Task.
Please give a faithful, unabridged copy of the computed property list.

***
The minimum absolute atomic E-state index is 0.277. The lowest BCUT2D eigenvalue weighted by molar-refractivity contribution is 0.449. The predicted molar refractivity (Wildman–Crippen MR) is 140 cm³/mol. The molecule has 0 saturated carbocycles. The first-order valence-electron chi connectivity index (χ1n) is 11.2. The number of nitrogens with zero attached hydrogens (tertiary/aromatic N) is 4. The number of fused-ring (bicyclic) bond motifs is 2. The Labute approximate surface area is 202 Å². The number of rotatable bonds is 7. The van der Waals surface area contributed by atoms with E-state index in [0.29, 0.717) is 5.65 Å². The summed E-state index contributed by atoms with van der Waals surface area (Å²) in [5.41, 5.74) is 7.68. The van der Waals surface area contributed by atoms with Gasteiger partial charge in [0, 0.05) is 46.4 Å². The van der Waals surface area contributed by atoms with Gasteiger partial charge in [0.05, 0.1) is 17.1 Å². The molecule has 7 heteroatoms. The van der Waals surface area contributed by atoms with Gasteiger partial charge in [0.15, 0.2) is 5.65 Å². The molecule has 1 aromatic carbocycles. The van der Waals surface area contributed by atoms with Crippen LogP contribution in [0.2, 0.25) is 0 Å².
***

The minimum absolute atomic E-state index is 0.277. The lowest BCUT2D eigenvalue weighted by molar-refractivity contribution is 0.449. The predicted molar refractivity (Wildman–Crippen MR) is 140 cm³/mol. The molecule has 0 saturated carbocycles. The first-order valence-electron chi connectivity index (χ1n) is 11.2. The number of nitrogens with zero attached hydrogens (tertiary/aromatic N) is 4. The number of fused-ring (bicyclic) bond motifs is 2. The Labute approximate surface area is 202 Å². The number of rotatable bonds is 7. The van der Waals surface area contributed by atoms with E-state index in [0.29, 0.717) is 5.65 Å². The summed E-state index contributed by atoms with van der Waals surface area (Å²) in [5.41, 5.74) is 7.68. The van der Waals surface area contributed by atoms with Gasteiger partial charge in [0, 0.05) is 46.4 Å². The van der Waals surface area contributed by atoms with Gasteiger partial charge in [0.05, 0.1) is 17.1 Å². The molecule has 7 heteroatoms. The van der Waals surface area contributed by atoms with Gasteiger partial charge in [0.15, 0.2) is 5.65 Å². The molecule has 1 aromatic carbocycles. The van der Waals surface area contributed by atoms with Crippen LogP contribution in [0.2, 0.25) is 0 Å².